Welcoming Wildlife

frog swimming in the green pond

So many of our garden’s focus is on the wildlife they can attract to their garden. Protecting bee’s, feeling birds and housing bugs seems to be a common staple in most of our entries.

We love it!

If you’re a new garden, or an established garden looking to generate some wildlife activity, here are a few tips on how to attract certain critters to your garden.


To attract these guys, you’re going to need a pond.

We understand that some gardens won’t be able to have a pond. But for those of you lucky enough to have one, or be building one, here’s what you need in it.

The aim is for frogs and the like make themselves at home. You’re going to want to ensure your pond is organic. this means no chemical pesticides, fertilizers or herbicides, as they are all poisonous to frogs. Plant a mixture of marginal and floating pond plants. These are great for frogs, toads, and newts.

They provide shelter and protection which will make them feel safe. This will hopefully encourage them to take up residency and hopefully even lay their eggs.

Close up of a small frog, Bullfrog, in water. Invasive species in British Columbia, Canada.
Great Crested Newt (Triturus cristatus) swimming in the water. Green background with water plants.


A lot of our gardens have some quite extraordinary bug hotels.

The name itself is funny.  Imagine all those little critters off on their holidays. They’re really a beneficial thing to have in your garden.

They can be as big or as small as you like and can be built using recycled and outdoor materials. They offer the creepy crawlies somewhere safe. It's also somewhere where they can be protected from predators. This is also useful because it gives them somewhere to lay their eggs and nurture their young.


Mason bees at an insect hotel in spring
Bugs hotel in a garden


Hedgehogs love to spend time in piles of leaves and sticks as well as bushes.

Always check your hedges before strimming them. Gather up some loose leaves and twigs and create nice piles in a part of the garden where you know not to clear them up. This encourage hedgehogs to come and rest in them.

You can entice them in further by making them a home out of a cardboard box and putting some pet food inside.

Wild hedgehog, (Scientific name: Erinaceus europaeus) Native, wild European hedgehog in Autumn, leaving hedgehog house. Facing right. Head raised. Close up.  Horizontal, landscape.  Space for copy.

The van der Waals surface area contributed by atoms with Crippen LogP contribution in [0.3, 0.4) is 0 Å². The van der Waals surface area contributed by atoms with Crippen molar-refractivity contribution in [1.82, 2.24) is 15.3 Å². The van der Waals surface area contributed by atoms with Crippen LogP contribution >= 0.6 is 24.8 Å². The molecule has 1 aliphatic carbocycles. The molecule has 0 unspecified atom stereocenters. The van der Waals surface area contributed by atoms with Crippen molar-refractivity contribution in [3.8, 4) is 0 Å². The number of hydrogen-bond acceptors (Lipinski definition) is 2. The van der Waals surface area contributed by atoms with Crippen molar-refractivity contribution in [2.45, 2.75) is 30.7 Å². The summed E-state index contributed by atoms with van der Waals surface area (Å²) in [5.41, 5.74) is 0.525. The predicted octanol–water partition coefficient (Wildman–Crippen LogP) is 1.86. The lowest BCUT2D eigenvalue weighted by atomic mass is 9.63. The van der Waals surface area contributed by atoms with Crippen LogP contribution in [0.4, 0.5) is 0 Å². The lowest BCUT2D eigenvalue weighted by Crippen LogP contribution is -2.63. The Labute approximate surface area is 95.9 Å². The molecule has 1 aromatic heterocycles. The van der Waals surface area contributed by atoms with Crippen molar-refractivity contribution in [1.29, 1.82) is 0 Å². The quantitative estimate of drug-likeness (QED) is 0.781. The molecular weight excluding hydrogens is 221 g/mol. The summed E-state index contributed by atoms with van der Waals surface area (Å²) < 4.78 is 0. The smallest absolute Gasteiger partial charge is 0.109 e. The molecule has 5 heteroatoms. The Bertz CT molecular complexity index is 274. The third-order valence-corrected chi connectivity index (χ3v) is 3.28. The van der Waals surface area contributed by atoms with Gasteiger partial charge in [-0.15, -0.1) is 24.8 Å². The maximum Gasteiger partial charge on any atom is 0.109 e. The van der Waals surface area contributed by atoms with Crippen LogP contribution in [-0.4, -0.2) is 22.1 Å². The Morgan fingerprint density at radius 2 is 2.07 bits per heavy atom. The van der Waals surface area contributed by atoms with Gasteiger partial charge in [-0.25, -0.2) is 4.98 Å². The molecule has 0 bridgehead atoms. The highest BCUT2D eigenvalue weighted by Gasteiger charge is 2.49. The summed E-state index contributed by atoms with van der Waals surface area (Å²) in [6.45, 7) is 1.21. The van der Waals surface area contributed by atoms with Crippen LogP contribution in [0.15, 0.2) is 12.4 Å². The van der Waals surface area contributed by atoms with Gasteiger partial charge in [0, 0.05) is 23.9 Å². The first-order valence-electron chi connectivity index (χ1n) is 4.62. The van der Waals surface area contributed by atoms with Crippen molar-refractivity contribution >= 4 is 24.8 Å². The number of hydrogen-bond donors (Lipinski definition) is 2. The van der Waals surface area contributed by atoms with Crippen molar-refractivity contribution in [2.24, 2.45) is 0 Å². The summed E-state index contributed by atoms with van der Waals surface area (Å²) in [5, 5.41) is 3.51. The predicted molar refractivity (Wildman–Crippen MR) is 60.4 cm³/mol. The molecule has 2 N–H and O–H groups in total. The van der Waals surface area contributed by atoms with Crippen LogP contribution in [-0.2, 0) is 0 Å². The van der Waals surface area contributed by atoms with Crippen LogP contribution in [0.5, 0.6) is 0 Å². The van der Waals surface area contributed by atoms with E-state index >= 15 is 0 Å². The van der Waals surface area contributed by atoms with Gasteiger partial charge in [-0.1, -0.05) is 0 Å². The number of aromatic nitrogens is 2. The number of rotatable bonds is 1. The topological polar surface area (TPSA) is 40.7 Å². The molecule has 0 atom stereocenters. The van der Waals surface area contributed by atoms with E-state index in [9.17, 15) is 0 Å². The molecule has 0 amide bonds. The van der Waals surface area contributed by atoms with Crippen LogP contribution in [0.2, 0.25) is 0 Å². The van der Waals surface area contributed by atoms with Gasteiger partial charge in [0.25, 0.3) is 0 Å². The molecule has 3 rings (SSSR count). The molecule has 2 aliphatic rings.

I’m sure you all know the best way to attract birds is with bird feeds and water bowls.

Making sure your feeders are regularly filled with seeds and fat balls will ensure a constant stream of birds into your garden.

Fruit trees and bushes will also attract the birds as well. But we’re sure you wouldn’t want them feeding on your crop all of the time.

Fieldfare, Turdus pilaris, single bird on apples in tree, Warwickshire, December 2012
Small blue tit sitting on a bird feeder looking out

Bees and Butterflies

Planting to attract our very important bee’s and butterflies is simple.

If you wanted a space filled with a buzz, plant up things like Hebe shrubs, Lupins, lavender and Buddleia.

Their flowers are inviting and safe for butterflies to land on and enjoy the nectar and bees will be attracted by the bright colours and come in to fill their bellies.

The bee pollinates the lavender flowers. Plant decay with insects
Monarch butterfly feeding on purple aster flower in summer floral background. Monarch butterflies in autumn blooming asters.
CultivationStreet Blog (5)

If you and your community or school garden are constantly trying to find ways to help our your local wildlife, or have elements that attract more wildlife into your garden, we want to hear form you, enter Cultivation Street 2021 to be in with a chance to win a share of £8,000 Click the link below to be taken to our online entry form.

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